Although our Anabaptist peace position calls us to speak against the evils of war and to work as peacemakers, we live in a country that has participated in many major world conflicts. Each November 11, Canada commemorates these battles and remembers the soldiers who fought. Is it right for Christians to participate in Remembrance Day traditions, such as wearing a poppy to memorialize the dead?
Click here for “Why I wear a poppy”.
I do not wear a poppy on Remembrance Day. OK, there, I said it. I’m afraid to admit it publicly because I know it will invite scorn from others.
I promote a website about conscientious objectors (COs), and some of the emails I receive include comments such as, “your website clearly points out what is wrong with your way of life” and “I lump the COs in with the ‘Zombies’ of 1944 who refused to go overseas and fight for Canada. I have no respect for either group.”
I still believe remembering is important, however. Instead of a poppy, I wear a red pin made by Mennonite Central Committee that says, “To Remember is to Work for Peace.”
Remembering is central to who we are. Our memories inform us of everything we have learned, seen, smelled, heard, felt, and tasted. The use of symbols is powerful and those who strive to win the hearts and minds of Canadians know it.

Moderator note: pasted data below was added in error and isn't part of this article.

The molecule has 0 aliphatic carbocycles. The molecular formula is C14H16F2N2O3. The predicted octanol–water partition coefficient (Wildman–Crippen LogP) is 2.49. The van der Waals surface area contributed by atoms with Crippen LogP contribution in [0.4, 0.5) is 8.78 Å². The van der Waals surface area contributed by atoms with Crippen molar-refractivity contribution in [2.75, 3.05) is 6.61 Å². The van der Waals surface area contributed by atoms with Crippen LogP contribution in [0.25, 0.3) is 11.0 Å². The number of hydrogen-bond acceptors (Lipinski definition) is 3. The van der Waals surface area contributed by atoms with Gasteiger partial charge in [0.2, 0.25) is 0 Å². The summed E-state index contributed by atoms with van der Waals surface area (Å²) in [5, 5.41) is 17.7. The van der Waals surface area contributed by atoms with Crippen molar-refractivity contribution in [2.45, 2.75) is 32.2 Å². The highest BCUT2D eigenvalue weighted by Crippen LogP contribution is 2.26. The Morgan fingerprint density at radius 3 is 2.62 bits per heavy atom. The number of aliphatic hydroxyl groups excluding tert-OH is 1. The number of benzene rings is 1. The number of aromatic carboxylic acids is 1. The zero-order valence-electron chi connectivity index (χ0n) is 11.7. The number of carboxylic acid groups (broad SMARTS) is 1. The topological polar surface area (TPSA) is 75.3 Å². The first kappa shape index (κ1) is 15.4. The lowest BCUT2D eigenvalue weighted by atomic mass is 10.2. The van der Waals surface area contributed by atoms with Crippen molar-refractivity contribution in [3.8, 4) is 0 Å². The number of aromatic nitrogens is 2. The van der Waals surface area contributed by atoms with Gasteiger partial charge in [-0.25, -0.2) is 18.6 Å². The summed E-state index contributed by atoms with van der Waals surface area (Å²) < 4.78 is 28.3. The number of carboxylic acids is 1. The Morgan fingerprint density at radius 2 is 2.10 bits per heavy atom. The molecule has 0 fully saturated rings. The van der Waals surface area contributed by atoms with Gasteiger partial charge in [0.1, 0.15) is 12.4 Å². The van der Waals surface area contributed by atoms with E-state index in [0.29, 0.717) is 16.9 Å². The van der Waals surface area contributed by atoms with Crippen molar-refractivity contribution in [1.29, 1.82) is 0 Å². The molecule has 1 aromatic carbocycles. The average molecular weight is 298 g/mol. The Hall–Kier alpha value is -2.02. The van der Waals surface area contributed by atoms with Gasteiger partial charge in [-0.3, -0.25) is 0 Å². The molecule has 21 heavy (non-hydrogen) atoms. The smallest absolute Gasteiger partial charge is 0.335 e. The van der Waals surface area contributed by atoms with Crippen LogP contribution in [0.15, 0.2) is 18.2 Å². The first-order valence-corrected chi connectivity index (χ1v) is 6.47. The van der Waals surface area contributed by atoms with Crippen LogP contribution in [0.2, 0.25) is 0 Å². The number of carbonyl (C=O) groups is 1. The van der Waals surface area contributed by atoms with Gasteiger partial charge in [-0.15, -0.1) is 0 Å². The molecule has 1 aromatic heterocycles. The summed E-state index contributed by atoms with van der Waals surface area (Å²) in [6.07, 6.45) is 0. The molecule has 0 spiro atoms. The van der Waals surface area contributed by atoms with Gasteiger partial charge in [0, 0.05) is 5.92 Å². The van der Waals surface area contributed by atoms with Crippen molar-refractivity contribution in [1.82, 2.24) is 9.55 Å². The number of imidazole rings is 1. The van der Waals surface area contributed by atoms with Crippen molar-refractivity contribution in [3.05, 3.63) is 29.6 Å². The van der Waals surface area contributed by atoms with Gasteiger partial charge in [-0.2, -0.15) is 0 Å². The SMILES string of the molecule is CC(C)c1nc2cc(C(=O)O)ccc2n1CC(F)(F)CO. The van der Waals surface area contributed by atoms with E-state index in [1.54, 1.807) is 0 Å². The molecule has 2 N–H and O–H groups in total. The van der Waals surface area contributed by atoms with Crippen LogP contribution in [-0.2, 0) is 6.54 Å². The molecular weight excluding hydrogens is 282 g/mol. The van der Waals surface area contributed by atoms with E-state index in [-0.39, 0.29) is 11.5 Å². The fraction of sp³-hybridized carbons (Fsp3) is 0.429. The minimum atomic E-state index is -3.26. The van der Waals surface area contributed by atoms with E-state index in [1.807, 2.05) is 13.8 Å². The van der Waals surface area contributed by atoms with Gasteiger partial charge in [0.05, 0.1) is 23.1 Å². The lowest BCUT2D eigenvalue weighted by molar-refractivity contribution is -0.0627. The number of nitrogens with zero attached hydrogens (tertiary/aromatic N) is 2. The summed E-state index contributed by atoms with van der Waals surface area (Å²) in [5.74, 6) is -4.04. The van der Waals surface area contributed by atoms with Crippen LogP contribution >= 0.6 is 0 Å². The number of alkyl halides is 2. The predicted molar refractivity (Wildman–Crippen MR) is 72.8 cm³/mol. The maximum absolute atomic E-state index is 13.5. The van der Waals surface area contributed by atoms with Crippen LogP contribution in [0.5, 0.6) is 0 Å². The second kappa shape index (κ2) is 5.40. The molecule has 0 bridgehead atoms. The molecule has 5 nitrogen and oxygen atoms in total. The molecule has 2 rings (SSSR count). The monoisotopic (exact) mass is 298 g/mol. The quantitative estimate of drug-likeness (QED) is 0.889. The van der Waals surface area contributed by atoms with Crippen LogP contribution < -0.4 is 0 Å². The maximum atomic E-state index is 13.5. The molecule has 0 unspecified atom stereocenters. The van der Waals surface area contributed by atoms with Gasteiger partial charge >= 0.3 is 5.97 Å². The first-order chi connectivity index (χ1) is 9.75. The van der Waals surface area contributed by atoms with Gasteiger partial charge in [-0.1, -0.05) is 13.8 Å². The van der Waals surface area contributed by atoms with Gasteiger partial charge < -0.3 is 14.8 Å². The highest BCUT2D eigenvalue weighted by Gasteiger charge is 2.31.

Canadian schools accepted the present symbol of the poppy which was introduced in 1921. There was discomfort with how it was being used early on, however, and in 1933 some women began wearing white poppies to emphasize peace. The white poppy symbolizes the belief that there are better ways of resolving conflict than killing. Unease with the red poppy has had a long history.
Too often remembering is used to glorify war. When we speak of those who died in war, we often say “hero,” “buried with full military honours,” “he believed in the mission,” “died fighting for her country,” or “died for our freedom.” If we didn’t use such language, fewer would probably join the army.
Remembrance Day services make me uneasy because they focus too much on those who died on “our side,” and, by implication, on God’s side. How often do we recall the larger picture – the loss of hopes and dreams, loss of innocence, psychological torment, and broken bodies regardless of allegiance? In WWII Canada lost some 45,000 soldiers. Germany lost 4 million soldiers and 2 million civilians. In total, more than 50 million people died as a result of the war.
Many people link their yearly commemoration of Canadian soldiers with support for current military missions. Take for example the classic and oft-cited Canadian poem, “In Flanders Fields.” Even though author John McCrae witnessed the horrific events of WWI, in part his poem is a call to continue the fight – to “take up our quarrel with the foe . . . ”
I believe it’s possible to acknowledge the sincerity of those who served but also question the use of force to achieve political goals. I grieve with the families who have lost loved ones but not in order to “take up our quarrel with the foe.” For me, the poppy carries too much of this baggage.